Chicago Theatre Review
From Russia with Love, from The Strange Tree Group
By Lazlo Collins
“Goodbye Cruel World”, presented by The Strange Tree Group at Theater Wit, is completely satisfying soviet satirical farce, with plenty of great acting and characters. The adaptation of the 1928 play “The Suicide”, has had a checkered past. The scenes come fast and furious during this 90 minute romp that asks the question, “If I committed suicide, who would it benefit?” Well, the many answer to the question are revealed throughout the show.
With the actors tackling 27 different parts, the action seldom ceases through this story of one’s man’s plans for his life, suicide and finally, his life once again.
The extremely talented cast starts off with bang and never lets up. As Semyon Semyonovich Podsakelnikov, Scott Cupper literally dives, jumps and rolls into his character of the once suicidal lead character. He is enjoyable to watch; and you are with him from the beginning of his journey, from dashed tuba playing dreams to his “real” death.
The rest of this amazing cast plays a revolving door of characters both male and female. Jenifer Henry Starewich and Elizabeth Bagby keep the feminine characters in perspective. They are a talented duo, keeping the laughs and timing just perfect. Ms. Bagby brings her “A”. Her facials are perfect without pulling focus.
With Joseph Stearns, Brian Grey and Stuart Ritter balancing out the rest of the ensemble, they bring their best performances and energy to the piece. These actors have all done their homework, and keep the audience well engaged. The many characters and quick changes are not for the novice actor. These actors are committed and tell the story with a vengeance.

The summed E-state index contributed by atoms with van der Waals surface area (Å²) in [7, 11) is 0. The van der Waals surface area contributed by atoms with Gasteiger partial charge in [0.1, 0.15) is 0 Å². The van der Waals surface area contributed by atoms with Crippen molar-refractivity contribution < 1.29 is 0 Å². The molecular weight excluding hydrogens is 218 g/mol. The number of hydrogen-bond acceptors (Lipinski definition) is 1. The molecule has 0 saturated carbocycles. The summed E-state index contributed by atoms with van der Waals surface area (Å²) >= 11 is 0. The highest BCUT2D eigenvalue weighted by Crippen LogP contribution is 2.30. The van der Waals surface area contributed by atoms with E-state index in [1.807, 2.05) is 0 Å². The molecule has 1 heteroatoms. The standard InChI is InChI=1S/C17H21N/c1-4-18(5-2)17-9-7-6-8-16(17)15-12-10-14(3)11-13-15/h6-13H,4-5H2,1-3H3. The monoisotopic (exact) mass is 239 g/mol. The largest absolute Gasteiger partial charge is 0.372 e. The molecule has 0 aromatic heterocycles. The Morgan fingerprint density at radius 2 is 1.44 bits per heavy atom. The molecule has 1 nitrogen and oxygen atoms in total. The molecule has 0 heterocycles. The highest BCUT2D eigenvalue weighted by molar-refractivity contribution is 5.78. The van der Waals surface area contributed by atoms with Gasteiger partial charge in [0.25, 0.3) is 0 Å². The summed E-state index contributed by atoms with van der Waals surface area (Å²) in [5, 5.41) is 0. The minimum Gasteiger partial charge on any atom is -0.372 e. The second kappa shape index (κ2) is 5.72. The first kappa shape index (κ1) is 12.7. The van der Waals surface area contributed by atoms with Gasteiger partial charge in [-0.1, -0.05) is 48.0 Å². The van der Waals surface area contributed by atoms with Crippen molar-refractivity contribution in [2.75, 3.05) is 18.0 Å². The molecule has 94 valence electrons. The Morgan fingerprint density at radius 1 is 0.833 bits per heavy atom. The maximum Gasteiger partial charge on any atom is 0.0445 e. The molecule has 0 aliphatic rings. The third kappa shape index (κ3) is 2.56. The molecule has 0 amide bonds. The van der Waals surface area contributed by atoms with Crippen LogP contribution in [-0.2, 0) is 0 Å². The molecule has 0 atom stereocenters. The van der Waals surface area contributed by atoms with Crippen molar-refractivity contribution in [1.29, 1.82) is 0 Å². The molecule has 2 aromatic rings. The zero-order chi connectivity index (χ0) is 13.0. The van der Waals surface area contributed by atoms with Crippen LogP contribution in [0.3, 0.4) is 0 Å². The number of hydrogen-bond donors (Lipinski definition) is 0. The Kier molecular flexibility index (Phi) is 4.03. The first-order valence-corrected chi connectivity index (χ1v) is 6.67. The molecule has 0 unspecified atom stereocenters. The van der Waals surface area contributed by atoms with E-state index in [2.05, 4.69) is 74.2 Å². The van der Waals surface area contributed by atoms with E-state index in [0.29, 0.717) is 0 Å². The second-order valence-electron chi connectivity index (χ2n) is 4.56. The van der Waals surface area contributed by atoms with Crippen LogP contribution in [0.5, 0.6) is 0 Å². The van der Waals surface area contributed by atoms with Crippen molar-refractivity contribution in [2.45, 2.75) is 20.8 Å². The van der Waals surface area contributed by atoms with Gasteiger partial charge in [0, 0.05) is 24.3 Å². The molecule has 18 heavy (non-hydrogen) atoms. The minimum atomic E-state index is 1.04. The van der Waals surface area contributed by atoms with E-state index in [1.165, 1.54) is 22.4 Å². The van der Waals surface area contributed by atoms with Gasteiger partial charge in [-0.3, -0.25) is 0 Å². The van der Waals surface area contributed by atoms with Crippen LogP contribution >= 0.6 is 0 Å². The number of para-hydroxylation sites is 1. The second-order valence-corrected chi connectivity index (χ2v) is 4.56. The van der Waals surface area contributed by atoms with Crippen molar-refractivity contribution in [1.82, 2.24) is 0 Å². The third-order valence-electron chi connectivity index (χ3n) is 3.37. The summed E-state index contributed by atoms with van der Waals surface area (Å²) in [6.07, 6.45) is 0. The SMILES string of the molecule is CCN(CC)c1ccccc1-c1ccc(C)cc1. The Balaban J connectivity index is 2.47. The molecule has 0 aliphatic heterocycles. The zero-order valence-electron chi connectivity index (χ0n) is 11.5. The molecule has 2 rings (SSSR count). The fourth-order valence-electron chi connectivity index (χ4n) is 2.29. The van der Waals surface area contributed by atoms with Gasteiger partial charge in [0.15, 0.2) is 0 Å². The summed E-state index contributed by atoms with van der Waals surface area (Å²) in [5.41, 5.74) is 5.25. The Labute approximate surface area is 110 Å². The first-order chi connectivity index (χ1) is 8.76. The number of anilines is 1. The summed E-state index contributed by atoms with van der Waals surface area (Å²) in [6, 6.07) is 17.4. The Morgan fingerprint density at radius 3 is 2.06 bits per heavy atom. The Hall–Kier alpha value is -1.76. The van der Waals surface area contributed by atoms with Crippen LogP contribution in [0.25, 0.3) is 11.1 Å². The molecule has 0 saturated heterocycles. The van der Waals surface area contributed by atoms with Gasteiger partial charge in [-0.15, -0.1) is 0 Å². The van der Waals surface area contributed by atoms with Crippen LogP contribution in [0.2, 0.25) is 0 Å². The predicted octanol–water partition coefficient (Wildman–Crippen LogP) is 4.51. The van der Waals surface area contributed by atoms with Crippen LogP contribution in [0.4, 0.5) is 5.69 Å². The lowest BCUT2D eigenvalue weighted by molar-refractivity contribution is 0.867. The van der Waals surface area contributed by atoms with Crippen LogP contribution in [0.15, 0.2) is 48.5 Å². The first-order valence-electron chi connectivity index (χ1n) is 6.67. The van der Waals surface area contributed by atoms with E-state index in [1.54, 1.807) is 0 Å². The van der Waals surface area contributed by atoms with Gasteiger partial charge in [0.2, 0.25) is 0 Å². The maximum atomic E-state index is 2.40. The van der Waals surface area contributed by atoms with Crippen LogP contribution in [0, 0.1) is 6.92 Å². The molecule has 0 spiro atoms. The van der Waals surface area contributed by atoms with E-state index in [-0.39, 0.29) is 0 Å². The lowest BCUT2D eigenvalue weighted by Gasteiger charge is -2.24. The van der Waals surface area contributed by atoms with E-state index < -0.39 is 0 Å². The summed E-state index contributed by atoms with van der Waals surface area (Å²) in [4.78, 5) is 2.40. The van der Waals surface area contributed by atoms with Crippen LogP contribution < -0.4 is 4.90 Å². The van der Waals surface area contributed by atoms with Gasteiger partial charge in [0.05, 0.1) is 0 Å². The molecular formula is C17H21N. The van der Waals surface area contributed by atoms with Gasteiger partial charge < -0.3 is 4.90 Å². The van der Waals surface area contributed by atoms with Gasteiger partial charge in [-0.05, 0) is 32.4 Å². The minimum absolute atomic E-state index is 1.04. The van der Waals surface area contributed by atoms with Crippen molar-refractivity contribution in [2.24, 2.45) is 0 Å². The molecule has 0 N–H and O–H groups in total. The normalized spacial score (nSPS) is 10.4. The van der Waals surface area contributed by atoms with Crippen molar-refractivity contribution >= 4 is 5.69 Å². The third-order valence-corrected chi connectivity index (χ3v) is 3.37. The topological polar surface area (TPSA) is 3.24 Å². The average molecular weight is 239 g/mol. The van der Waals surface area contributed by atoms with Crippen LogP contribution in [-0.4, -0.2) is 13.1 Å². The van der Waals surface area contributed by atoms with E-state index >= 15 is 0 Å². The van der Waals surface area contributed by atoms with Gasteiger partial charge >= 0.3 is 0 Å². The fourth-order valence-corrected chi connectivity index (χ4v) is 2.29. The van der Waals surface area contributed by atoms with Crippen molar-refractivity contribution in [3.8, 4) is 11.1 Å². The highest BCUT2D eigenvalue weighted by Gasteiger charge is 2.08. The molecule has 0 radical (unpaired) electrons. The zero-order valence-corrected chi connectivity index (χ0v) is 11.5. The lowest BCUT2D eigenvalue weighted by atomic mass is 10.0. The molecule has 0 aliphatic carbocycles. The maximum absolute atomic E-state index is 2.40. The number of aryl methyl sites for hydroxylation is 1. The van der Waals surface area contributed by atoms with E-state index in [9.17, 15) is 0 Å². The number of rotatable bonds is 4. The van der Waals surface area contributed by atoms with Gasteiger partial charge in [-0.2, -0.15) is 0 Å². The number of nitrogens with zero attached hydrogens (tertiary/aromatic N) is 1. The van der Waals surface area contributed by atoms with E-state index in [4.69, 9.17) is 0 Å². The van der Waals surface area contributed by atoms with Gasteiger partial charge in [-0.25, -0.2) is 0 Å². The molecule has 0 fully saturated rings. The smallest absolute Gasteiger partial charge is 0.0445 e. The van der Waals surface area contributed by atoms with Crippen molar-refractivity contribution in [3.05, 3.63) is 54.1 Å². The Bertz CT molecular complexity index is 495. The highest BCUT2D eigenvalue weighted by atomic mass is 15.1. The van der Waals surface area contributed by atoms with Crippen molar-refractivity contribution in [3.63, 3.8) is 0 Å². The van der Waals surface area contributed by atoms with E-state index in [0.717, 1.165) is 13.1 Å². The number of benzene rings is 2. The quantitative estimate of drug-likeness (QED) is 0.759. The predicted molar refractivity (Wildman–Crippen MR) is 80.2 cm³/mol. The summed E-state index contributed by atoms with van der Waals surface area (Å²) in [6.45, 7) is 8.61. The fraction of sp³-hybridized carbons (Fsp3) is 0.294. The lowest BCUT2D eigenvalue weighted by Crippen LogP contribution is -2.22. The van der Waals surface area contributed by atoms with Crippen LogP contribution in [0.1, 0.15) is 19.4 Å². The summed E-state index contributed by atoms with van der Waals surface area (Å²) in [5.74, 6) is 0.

As big shout out to the design team behind “Goodbye Cruel World”. Even when you first enter the theater, the atmosphere and actors begin the show immediately; creating an energy that lasts throughout the show. The set (Delia Baseman, Bob Kruse, Kate Nawrocki, and Emily Schwatz) is well imagined and well designed. From the imposing color palate to the intricate curtains; the attention to details is well done.
The costumes are both period and necessary puzzle pieces that work well with the guidance of Delia Baseman.
The very well done direction by Bob Kruse is complicated as it is clever. His direction is deliberate, and moves with the pace of a raging river with the audience holding on for a thrill ride.
A pleasing duo of musicians adds the necessary Russian soundtrack. Marty and Sarah Scanlon use a variety of clever instruments throughout the show. They are fun to watch as well.
Transport yourself to communist Russia and be prepared to have a great time. You will enjoy not only the great story; but the great company of actors, racing as one, to tell us this funny and engaging tale.
“Goodbye Cruel World” runs through 22 July at Theater Wit. Presented by The Strange Tree Group. For tickets call 773-975-8150 or go to www.theaterwit.org